8 a.m. ET: House and Senate Democrats are, for the moment, moving in different directions on their respective health-care reform bills. But they do agree on one point -- President Obama isn't doing enough to help them.
In the Senate, Harry Reid is expected to ask CBO for a cost estimate of his compromise bill Monday. "Democratic leaders in the Senate think they are close to getting the votes they need in order to pass an 'opt-out' version of the public option," Jonathan Cohn writes. "But they feel like President Obama could be doing more to help them, with one senior staffer telling TNR on Sunday that the leadership would like, but has yet to receive, a clear 'signal' of support for their effort." The White House has so far sounded more amenable to Olympia Snowe's "trigger" idea than the plan Reid is pushing, and Huffington Post reported Saturday that Obama is "actively discouraging" the opt-out provision in favor of a trigger. And the Progressive Change Campaign Committee already has an ad up in Maine urging Obama not to give in to Snowe's demands. (Dan Pfeiffer posted a statement Sunday night dismissing the "rumor ... that the White House and Senator Reid are pursuing different strategies on the public option. Those rumors are absolutely false.")
In the House, Roll Call writes that House Democrats are "frustrated" that the White House seemed to leak its preference last week for a trigger, sapping momentum from Nancy Pelosi's push for a stronger bill. The paper adds that Pelosi "had hoped to 'freeze the design' of the package last week, but moderate pushback to her preferred approach to the public plan ... forced another delay." A good chunk of moderate lawmakers oppose a public plan with reimbursement rates tied to Medicare, but dozens of liberals say they will vote against a measure with negotiated rates. The Hill reports that rural and urban House Democrats squabbled last week over the details of a deal on reimbursement rates. Though the details are uncertain, House leaders hope to have a vote on their package by Friday, Nov. 6 (which more likely means early the morning of Nov. 7.) The chamber is scheduled to have a one-week recess immediately after that, and leaders always like to use the lure of an impending break to speed action.
The Washington Post examines the individual coverage mandate, reporting that the White House is studying "the lesson of behavioral economics, a school of thought that holds that people do not necessarily make decisions out of well-reasoned self-interest." That mandate could provide a windfall for insurance companies, and the Los Angeles Times looks at how the industry "is on the verge of seeing a plan enacted that largely protects its financial interests" despite insurers' loud complaints about aspects of reform. The Associated Press writes that the House and Senate bills will likely not include mandates for employers to offer insurance. Paul Krugman jumps ahead to wonder, "how well will health reform work after it passes?" Using the example of Massachusetts as a guide, Krugman concludes: "This thing is going to work."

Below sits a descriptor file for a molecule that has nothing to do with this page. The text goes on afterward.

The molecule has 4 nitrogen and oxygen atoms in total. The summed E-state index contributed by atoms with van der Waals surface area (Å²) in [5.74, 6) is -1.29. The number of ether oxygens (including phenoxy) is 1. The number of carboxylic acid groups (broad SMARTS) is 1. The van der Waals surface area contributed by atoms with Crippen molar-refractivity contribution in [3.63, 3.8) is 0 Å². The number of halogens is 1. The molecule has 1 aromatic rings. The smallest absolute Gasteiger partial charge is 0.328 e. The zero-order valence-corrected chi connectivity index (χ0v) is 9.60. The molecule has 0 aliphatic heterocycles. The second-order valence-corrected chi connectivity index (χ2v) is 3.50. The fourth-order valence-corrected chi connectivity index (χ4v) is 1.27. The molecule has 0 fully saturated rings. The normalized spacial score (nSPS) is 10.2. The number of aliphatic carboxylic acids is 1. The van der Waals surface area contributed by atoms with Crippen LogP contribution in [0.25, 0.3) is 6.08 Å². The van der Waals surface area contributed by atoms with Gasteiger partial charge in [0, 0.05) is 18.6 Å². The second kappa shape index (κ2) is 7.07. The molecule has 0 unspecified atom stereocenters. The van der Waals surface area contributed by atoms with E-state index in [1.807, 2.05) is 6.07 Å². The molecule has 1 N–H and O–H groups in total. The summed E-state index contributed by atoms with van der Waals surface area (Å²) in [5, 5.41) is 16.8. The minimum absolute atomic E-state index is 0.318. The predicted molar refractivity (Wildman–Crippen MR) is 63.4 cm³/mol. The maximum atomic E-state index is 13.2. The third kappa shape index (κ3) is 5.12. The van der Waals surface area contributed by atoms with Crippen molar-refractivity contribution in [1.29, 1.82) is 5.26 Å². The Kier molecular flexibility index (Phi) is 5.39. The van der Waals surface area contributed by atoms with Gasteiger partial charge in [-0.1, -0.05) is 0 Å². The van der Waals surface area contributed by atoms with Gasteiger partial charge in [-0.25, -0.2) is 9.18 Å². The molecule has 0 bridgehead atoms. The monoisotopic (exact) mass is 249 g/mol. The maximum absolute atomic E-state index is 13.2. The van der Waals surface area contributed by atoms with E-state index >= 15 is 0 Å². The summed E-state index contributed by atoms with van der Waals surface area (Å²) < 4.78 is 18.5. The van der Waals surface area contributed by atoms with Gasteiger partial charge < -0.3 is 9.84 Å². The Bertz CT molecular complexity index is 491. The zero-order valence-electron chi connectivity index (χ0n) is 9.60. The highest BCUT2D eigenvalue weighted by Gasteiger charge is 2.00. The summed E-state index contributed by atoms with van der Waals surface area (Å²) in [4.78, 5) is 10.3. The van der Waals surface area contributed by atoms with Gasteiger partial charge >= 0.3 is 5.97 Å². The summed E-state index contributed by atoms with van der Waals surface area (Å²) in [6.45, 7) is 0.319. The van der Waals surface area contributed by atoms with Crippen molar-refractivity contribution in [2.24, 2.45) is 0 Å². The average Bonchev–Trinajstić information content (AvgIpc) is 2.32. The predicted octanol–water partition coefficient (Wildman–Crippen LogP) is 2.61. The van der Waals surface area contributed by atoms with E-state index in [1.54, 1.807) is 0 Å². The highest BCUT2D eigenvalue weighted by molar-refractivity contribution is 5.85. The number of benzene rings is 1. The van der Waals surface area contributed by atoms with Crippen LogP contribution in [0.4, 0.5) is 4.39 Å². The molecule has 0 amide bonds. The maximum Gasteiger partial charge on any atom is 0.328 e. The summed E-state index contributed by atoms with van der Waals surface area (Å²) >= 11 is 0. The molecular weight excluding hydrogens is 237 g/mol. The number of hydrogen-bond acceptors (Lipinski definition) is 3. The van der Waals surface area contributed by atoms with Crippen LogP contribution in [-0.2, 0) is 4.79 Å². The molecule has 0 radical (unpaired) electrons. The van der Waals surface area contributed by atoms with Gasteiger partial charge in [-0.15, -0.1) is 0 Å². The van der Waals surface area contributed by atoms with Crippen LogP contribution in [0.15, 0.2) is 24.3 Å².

The White House's battle with the U.S. Chamber of Commerce over health care, energy and other issues got another round of attention over the weekend, after Bruce Josten went on "Fox News Sunday" and blamed the administration for sparking the feud. Politico has Tom Donohue, the Chamber's president, saying that the White House's attacks on the group have failed. The Los Angeles Times notes that the administration "has gone out of its way to cultivate another corporate group, the Business Roundtable, which is much smaller than the chamber but represents chief executives of many of the nation's largest corporations."
In Iraq, a pair of suicide bombings on Sunday helped refocus attention on the perilous security situation in a country that of late had been receiving far less U.S. focus than Afghanistan. The New York Times calls them "the deadliest coordinated attack in Iraq since the summer of 2007" and "the continuation of a focused attempt by insurgents to strike at the government’s most critical functions." The Wall Street Journal reports: "While violence has decreased significantly since the height of sectarian warfare in 2006 and 2007, a series of high-profile attacks this year has rattled Iraqi and American officials as they gauge how quickly to draw down U.S. forces."
In Afghanistan, 14 Americans have died Monday in a pair of helicopter crashes. The Washington Post writes that the Pentagon "oversaw a secret war game this month to evaluate the two primary military options that have been put forward" for the country, an increase of 44,000 troops, or a smaller one of 10,000-15,000 troops. The exercise's conclusions have not been made public. Though a presidential runoff election is now expected, Time wonders whether Afghans will turn out in large enough numbers to bestow legitimacy on the contest given the security climate.
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